The photographers shaping the way we see modern civilisation

The photographers shaping the way we see modern civilisation

Civilisation: the latest behemoth subject to be tackled by Thames & Hudson. No mean feat for a publishing house that has already this year investigated a photographic history of China, and a wedge-like history of space exploration. Big subjects, it seems, are popular coffee table-toppers of late. Part a Who’s Who handbook for the photographically astute, part documentary of everything, Civilization: The Way We Live Now is as epic as it sounds (in the traditional sense of the word). The 352 pages zing with 500 photographs, many previously unpublished, from 140 leading photographers from far-flung corners.

Few have successfully attempted a photography project with such scope since Edward Steichen’s 1955 MoMA exhibition. ‘Family of Man’ brought together hundreds of images by photographers working around the world in a forthright declaration of global solidarity in the decade following the Second World War. ‘Since then, curators have been less at ease with sweeping overviews,’ write Todd Brandow and Bartomeu Marí in the foreword of Civilization. Perhaps we’ve become too detail-obsessed in our minutiae-focused, Google-everything world; too divided and oppositional. ‘Photographers are at work everywhere, looking at everything. Why not step back and try and take in the big picture?’

The Mare Nostrum supercomputer at Barcelona Supercomputer Center, 2006, by Simon Norfolk. © The artist

Rather than the meandering, overwhelming story that Civilization could tell, authors William E Ewing and Holly Roussell have managed to keep things markedly orderly, through eight thematic, signposting chapters. They’re called things like ‘Hive’, a chapter that captures the buzzing insect colony of today’s cities through the dizzying human seas of Cyril Porchet, and the vast urban markets of Massimo Vitali. Or ‘Alonetogether’, which presents the human as a social animal, through portraits of friend groups, faith gatherings, sports teams; while alluding to the lonely corners of society, in the pitfalls of tech-induced isolation, as in Evan Baden’s selfie-culture portrait series Technically Intimate (2010).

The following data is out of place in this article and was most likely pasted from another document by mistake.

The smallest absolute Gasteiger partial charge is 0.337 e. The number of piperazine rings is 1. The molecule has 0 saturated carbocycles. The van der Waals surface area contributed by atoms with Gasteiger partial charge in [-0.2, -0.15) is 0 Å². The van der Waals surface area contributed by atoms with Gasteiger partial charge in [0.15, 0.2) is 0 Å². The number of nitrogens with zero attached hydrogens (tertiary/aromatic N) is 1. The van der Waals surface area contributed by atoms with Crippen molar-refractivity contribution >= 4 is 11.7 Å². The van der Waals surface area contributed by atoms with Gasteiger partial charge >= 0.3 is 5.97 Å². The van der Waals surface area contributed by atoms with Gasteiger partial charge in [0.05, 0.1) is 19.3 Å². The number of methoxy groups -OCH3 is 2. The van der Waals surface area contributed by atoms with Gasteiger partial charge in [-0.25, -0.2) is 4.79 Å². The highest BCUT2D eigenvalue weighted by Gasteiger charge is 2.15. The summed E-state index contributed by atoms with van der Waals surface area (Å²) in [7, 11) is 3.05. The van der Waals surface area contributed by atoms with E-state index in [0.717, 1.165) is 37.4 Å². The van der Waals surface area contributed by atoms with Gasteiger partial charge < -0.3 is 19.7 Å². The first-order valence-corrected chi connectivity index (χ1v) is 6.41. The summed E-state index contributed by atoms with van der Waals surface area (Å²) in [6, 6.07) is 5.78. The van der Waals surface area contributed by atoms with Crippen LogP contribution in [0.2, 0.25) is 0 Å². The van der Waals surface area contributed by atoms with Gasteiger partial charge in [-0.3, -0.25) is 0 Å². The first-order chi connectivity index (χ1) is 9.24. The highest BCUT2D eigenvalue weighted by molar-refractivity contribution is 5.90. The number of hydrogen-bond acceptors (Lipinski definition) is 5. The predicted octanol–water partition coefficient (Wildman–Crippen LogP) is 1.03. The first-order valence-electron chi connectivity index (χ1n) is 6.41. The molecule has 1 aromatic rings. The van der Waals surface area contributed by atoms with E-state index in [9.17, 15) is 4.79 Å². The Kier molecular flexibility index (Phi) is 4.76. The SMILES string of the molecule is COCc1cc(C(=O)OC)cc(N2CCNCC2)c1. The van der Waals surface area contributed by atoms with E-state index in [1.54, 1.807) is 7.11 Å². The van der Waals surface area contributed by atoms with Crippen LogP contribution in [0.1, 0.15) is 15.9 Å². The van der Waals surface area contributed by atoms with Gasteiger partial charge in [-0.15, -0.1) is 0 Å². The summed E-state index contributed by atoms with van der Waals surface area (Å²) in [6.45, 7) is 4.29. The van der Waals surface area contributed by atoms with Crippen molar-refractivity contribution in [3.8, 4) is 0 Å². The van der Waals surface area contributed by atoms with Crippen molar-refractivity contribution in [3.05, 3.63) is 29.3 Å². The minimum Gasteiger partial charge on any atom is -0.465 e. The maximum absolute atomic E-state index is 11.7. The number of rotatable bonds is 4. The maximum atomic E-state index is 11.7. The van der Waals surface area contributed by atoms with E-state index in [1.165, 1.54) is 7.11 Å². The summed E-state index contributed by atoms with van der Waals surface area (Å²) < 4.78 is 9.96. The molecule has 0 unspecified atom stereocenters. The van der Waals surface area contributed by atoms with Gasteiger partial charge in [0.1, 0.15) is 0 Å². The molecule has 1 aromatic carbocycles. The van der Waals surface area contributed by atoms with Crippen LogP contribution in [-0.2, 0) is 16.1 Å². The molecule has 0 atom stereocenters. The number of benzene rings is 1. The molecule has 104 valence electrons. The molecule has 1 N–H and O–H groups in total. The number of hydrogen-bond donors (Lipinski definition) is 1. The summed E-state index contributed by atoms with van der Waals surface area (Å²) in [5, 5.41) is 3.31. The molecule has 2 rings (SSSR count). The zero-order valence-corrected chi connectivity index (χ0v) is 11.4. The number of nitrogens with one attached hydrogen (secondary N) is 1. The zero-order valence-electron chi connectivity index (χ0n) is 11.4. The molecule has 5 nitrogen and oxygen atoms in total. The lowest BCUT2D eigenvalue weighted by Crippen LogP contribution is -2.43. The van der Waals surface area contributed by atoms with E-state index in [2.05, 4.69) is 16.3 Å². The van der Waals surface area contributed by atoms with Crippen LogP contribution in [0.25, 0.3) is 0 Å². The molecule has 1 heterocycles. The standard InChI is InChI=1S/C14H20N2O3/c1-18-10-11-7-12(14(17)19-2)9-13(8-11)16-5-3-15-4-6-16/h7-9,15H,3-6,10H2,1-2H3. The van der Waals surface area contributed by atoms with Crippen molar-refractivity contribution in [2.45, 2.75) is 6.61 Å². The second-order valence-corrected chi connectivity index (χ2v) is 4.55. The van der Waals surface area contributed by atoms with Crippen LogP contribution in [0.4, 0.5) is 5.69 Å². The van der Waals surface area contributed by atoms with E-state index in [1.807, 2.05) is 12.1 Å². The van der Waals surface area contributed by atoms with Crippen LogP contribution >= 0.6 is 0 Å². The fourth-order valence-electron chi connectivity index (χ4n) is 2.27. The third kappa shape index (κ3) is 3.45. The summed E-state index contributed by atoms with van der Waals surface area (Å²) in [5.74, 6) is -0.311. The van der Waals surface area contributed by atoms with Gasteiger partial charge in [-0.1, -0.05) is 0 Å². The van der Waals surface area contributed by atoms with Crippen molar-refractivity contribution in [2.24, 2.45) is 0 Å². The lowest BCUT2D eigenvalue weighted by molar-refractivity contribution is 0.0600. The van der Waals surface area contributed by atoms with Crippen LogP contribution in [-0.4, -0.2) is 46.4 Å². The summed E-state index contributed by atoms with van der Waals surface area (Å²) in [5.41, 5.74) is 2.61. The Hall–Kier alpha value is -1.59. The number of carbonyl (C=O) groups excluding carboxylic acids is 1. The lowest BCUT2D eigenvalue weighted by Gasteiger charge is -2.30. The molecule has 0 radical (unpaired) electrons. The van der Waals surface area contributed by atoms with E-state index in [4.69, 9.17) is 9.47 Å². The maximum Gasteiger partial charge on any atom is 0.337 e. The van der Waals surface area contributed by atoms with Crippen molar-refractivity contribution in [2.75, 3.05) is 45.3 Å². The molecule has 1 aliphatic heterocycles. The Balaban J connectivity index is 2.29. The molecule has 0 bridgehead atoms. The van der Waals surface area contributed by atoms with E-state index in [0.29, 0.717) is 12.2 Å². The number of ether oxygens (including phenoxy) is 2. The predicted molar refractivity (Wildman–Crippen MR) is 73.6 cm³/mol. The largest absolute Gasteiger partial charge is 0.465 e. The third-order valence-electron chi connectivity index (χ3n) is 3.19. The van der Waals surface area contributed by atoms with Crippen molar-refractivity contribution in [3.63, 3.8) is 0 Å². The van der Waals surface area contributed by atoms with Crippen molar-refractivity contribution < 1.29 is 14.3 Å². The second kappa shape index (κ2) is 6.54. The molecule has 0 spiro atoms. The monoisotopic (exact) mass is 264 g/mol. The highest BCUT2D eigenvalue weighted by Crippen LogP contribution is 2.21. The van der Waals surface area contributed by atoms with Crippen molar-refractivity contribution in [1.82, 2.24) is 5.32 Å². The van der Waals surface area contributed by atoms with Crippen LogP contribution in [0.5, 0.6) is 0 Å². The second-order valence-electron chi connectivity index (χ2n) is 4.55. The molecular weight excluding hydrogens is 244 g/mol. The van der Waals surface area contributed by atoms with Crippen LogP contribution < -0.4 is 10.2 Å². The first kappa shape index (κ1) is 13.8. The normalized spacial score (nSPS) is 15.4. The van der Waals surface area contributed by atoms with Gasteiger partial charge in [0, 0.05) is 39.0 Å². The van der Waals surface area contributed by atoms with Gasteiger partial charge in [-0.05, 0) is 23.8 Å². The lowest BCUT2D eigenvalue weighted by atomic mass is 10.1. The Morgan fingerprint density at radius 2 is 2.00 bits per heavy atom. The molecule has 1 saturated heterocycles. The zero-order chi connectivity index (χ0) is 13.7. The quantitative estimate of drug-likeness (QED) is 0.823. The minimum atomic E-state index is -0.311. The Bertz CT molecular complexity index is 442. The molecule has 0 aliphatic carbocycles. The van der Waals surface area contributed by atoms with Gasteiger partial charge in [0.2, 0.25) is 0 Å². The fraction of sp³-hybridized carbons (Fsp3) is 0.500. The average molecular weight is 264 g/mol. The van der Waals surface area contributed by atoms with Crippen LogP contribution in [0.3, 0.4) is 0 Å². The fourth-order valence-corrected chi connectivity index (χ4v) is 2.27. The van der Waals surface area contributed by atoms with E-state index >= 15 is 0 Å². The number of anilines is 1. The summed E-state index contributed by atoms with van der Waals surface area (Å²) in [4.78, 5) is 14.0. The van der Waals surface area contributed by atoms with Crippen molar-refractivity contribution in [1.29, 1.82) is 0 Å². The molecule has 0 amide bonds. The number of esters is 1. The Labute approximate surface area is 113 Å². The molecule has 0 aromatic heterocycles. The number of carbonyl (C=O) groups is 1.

Through clinical capturings of health facilities by Reiner Riedler, and scientific shots of space centres by Vincent Fournier, ‘Next’ (the final chapter), visually embodies the invention, fear, and pure fantasy of looking into the future. The chapter answers not only The Way We Live Now, but ponders at the way we will live tomorrow. ‘Sometimes with all the breathless talk, it seems “next” has arrived – and it’s already old hat,’ write Ewing and Roussell. ‘We’ve dropped the old question, what’s new, pretty much, simply because the newness has become so routine.’ History and futureollide in Simon Norfolk’s photograph of the Mare Nostrum at the Barcelona Supercomputer Center, built in the nave of an old church to help with its cooling; a piercing metaphor of our worship-like relationship with technology.

Bolstered on each page by musings direct from the mouths of those who made the work, we’re reminded of the human at the other side of the camera, the individuals caught up within civilisation as a whole. In a chapter called ‘Control’, Edgar Martins writes, ‘To photograph is to collect the world.’ It’s also to preserve it. Rather than a mesh of mismatched, disconnected scenes, Civilization becomes a global family photo album; a memory book of personal stories that patchwork to form a rounded impression of humanity. Our advice? Send this book into space as a visual capsule of life on our planet today (though it might scare any prospective Earth-dwellers off). §

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